Stanford Alum in NYC:
Econ101 — the free market determines value.
Class of ’96:
Relative levels of pay are not a reflection of Stanford’s priorities, but of the market and his talent.
The problem here is twofold: first, market definition matters; and second, economic efficiency could, and probably should, include matters of deontological importance.
Setting aside the important and highly inaccurate assumption that free markets work by themselves, I find it hard to believe that Stanford’s football program is in the same “market” as other big-name football programs. Stanford is not offering the same product as other schools: we are offering students who play football an opportunity to be a student that plays football. We are not, as every other BCS team seems to be (including high-quality academic institutions like Cal and Michigan), a football team for football players with an attached school for everyone else. This distinction carries an enormous amount of value. To assume that the market value for a Stanford coach is the same as that of other schools is to disregard the difference between Stanford and any school that acts like a professional football team.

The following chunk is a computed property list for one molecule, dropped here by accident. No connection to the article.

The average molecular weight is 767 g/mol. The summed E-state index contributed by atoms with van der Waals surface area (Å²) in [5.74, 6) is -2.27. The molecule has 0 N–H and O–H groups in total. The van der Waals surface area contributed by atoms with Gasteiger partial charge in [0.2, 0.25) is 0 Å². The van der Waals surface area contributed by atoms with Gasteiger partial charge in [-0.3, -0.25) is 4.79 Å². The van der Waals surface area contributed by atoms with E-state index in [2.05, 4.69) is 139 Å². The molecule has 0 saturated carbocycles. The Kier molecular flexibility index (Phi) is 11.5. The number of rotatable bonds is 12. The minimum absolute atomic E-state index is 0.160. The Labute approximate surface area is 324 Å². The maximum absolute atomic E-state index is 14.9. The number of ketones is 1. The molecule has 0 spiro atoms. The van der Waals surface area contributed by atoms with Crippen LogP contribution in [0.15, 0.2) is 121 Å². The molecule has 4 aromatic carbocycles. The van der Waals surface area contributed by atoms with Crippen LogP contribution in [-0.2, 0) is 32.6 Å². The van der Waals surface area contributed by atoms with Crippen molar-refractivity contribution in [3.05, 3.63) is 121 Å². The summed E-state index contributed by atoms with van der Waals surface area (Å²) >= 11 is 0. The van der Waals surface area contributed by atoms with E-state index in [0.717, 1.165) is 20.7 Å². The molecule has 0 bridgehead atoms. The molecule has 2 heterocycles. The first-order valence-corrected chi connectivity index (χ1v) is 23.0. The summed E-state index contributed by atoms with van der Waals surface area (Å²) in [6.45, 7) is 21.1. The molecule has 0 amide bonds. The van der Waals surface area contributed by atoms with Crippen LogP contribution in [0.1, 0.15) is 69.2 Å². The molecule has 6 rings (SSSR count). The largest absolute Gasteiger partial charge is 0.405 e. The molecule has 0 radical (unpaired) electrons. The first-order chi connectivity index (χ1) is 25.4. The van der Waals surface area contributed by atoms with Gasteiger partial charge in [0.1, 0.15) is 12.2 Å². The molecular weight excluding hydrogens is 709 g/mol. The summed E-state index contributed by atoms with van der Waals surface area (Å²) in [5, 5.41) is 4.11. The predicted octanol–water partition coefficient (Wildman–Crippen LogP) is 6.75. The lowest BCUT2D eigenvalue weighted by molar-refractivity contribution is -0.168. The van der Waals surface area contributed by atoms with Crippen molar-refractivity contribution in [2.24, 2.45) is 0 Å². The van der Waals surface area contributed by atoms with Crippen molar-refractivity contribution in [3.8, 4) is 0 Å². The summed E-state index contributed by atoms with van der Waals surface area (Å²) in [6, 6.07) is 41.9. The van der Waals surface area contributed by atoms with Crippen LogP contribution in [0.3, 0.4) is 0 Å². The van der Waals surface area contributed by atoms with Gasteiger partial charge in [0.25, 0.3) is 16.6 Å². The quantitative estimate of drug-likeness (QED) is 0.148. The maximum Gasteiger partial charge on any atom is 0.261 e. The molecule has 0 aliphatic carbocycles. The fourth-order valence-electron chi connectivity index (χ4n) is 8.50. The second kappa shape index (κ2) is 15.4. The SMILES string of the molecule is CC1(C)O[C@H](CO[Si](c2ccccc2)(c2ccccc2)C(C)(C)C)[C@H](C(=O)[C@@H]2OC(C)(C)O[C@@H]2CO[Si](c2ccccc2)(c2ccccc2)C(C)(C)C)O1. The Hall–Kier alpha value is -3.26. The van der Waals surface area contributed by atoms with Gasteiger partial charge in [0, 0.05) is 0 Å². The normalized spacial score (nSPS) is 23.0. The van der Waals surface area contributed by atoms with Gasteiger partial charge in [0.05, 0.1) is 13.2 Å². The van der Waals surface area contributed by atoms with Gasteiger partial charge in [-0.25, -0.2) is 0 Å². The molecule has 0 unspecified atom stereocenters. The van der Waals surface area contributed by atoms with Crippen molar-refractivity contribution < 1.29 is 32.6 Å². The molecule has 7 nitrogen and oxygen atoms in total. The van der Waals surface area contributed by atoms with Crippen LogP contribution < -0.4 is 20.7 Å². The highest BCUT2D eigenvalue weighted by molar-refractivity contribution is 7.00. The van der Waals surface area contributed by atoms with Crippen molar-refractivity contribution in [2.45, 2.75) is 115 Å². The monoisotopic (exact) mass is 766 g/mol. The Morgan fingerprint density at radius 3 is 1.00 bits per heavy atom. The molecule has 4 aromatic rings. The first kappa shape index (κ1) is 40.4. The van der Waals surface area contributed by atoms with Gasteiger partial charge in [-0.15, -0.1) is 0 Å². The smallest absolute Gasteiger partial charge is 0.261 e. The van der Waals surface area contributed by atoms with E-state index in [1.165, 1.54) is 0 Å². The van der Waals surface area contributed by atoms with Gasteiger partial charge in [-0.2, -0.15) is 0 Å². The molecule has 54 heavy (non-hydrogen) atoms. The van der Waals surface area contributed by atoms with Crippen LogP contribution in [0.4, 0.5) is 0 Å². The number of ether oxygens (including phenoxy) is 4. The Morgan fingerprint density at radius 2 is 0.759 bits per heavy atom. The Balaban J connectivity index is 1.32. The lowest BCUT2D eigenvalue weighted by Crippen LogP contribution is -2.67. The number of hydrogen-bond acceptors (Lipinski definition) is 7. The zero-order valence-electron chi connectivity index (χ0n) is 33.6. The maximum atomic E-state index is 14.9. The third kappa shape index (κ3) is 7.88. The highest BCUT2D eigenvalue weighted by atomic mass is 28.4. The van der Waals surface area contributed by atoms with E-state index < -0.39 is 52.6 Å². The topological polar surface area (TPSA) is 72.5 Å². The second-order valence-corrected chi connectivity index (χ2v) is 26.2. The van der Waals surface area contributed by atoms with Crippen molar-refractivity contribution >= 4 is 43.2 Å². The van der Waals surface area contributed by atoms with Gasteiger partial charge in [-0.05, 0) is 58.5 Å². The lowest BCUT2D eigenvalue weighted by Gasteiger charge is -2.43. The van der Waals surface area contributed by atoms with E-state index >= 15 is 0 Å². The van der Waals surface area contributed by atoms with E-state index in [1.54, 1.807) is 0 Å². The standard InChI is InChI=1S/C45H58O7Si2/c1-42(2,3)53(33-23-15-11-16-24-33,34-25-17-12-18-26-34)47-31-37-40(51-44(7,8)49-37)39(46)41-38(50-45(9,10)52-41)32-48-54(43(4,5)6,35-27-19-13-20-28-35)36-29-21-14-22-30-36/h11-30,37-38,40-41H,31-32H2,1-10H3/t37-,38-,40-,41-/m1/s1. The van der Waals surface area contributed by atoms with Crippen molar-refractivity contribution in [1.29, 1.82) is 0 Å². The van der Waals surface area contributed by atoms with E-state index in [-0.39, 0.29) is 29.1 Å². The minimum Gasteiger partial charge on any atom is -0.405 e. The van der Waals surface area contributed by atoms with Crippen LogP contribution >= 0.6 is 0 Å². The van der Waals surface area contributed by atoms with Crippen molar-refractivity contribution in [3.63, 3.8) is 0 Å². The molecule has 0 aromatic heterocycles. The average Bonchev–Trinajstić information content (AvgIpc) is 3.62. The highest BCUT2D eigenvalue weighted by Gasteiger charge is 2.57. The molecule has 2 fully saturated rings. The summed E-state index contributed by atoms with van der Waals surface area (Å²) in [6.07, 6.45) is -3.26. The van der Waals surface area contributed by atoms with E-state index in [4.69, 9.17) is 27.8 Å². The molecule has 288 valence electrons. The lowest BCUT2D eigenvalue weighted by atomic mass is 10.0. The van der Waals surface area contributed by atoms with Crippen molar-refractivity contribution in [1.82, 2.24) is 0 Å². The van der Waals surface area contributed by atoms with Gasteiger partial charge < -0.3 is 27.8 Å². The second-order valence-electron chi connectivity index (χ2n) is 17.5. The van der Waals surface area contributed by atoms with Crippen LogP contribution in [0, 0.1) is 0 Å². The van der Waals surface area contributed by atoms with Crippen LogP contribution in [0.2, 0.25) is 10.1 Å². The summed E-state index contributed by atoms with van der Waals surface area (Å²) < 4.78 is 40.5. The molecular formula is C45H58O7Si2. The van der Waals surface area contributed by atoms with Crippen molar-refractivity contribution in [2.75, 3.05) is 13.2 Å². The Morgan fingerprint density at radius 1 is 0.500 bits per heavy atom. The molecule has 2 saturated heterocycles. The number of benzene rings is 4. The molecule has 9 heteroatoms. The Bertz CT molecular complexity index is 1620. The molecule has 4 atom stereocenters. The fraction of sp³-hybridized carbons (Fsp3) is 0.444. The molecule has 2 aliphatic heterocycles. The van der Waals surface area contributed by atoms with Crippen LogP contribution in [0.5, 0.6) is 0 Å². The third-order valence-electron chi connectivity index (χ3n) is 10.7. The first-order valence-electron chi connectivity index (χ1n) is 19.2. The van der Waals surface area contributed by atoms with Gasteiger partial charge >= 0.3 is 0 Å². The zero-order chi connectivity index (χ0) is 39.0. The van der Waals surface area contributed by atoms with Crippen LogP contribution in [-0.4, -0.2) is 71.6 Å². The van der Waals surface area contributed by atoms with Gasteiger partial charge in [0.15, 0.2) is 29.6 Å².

This value also impacts the salary of a coach. A coach who cares about the student part of the student-athlete (as Harbaugh has claimed and partially shown by not leaving already to go to a more lucrative program on multiple occasions), will incorporate this value into his valuation of a job. To be the coach at Stanford is to be the coach of a football team at a school, not just the coach of a football team. Therefore, the market value is, and should be, different than either NFL salaries or football programs that act like NFL teams. We should compare our coaches’ salaries to those of peer institutions competing at the same level of academics and sports; for football, the closest comparison looks to be Northwestern, which has very high academic standards for football players. Northwestern’s coach makes $750,000–or $500,000 less than Jim Harbaugh currently makes. This comparison is not perfect since there are other factors differentiating Northwestern and Stanford, but it is the closest comparison and can therefore be seen as a general placeholder of where real “market value” lies in this case.